THE DUBLIN UNIVERSITY MAGAZINE. No. CXXVII. JULY, 1843. VOL. XXII.

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Seite 228 - The windflower and the violet, they perished long ago, And the brier-rose and the orchis died amid the summer glow; But on the hill the goldenrod, and the aster in the wood, And the yellow sunflower by the brook...
Seite 227 - THE melancholy days are come, the saddest of the year, Of wailing winds, and naked woods, and meadows brown and sere. Heaped in the hollows of the grove, the autumn leaves lie dead ; They rustle to the eddying gust, and to the rabbit's tread ; The robin and the wren are flown, and from the shrubs the jay, And from the wood-top calls the crow through all the gloomy day. Where are the flowers, the fair young flowers...
Seite 534 - If music and sweet poetry agree, As they must needs, the sister and the brother, Then must the love be great 'twixt thee and me, Because thou lov'st the one, and I the other. Dowland to thee is dear, whose heavenly touch Upon the lute doth ravish human sense ; 6 Spenser to me, whose deep conceit is such As, passing all conceit, needs no defence. Thou lov'st to hear the sweet melodious sound That Phoebus...
Seite 228 - Where are the flowers, the fair young flowers, that lately sprang and stood In brighter light and softer airs, a beauteous sisterhood ? Alas ! they all are in their graves, the gentle race of flowers Are lying in their lowly beds with the fair and good of ours. The rain is falling where they lie, but the cold November rain Calls not from out the gloomy earth the lovely ones again.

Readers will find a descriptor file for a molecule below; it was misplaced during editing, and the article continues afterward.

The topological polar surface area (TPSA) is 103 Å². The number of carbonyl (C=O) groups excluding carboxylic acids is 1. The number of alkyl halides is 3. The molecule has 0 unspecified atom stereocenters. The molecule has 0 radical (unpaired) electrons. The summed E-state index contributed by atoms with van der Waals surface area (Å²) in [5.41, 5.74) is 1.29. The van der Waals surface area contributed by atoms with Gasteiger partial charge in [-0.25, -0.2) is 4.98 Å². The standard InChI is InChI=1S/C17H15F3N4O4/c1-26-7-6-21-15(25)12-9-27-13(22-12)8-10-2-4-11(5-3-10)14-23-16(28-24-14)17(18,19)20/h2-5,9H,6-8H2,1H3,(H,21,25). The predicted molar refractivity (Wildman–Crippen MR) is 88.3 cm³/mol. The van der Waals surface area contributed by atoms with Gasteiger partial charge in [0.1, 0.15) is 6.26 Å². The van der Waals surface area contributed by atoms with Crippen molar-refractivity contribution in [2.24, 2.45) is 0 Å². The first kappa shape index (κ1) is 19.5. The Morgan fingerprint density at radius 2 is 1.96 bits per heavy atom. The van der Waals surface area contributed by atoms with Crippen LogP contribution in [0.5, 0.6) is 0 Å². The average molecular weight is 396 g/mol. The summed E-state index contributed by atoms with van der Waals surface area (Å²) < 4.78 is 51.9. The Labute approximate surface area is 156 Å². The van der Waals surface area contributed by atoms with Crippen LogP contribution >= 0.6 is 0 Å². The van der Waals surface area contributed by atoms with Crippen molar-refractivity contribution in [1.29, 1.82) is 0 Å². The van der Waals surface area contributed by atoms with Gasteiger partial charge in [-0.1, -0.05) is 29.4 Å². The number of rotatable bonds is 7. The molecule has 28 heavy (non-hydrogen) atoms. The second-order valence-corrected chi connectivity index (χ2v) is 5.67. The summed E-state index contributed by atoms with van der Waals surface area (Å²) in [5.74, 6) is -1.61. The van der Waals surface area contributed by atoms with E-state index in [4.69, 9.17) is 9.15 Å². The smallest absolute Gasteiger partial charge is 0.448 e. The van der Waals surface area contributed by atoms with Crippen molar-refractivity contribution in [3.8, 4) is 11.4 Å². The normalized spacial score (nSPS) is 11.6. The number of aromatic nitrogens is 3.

Seite 250 - To-day, my lord of Amiens and myself Did steal behind him, as he lay along Under an oak, whose antique root peeps out Upon the brook that brawls along this wood...
Seite 288 - And all their echoes mourn. The willows and the hazel copses green Shall now no more be seen Fanning their joyous leaves to thy soft lays. As killing as the canker to the rose, Or taint-worm to the weanling herds that graze, Or frost to flowers, that their gay wardrobe wear, When first the whitethorn blows; Such, Lycidas, thy loss to shepherd's ear.
Seite 528 - It is obviously impracticable in the federal government of these states, to secure all rights of independent sovereignty to each, and yet provide for the interest and safety of all.
Seite 228 - But on the hill the goldenrod, and the aster in the wood, And the yellow sunflower by the brook in autumn beauty stood, Till fell the frost from the clear, cold heaven, as falls the plague on men, And the brightness of their smile was gone from upland, glade, and glen. And now, when comes the calm, mild day, as still such days will come, To call the squirrel and the bee from out their winter home...
Seite 542 - Full little knowest thou, that hast not tried, What hell it is in suing long to bide: To lose good days, that might be better spent; To waste long nights in pensive discontent; To speed to-day, to be put back to-morrow; To feed on hope, to pine with fear and sorrow; To have thy prince's grace, yet want her peers...
Seite 528 - The friends of our country have long seen and desired that the power of making war, peace, and treaties, that of levying money and regulating commerce, and the correspondent executive and judicial authorities, should be fully and effectually vested in the General Government of the Union...

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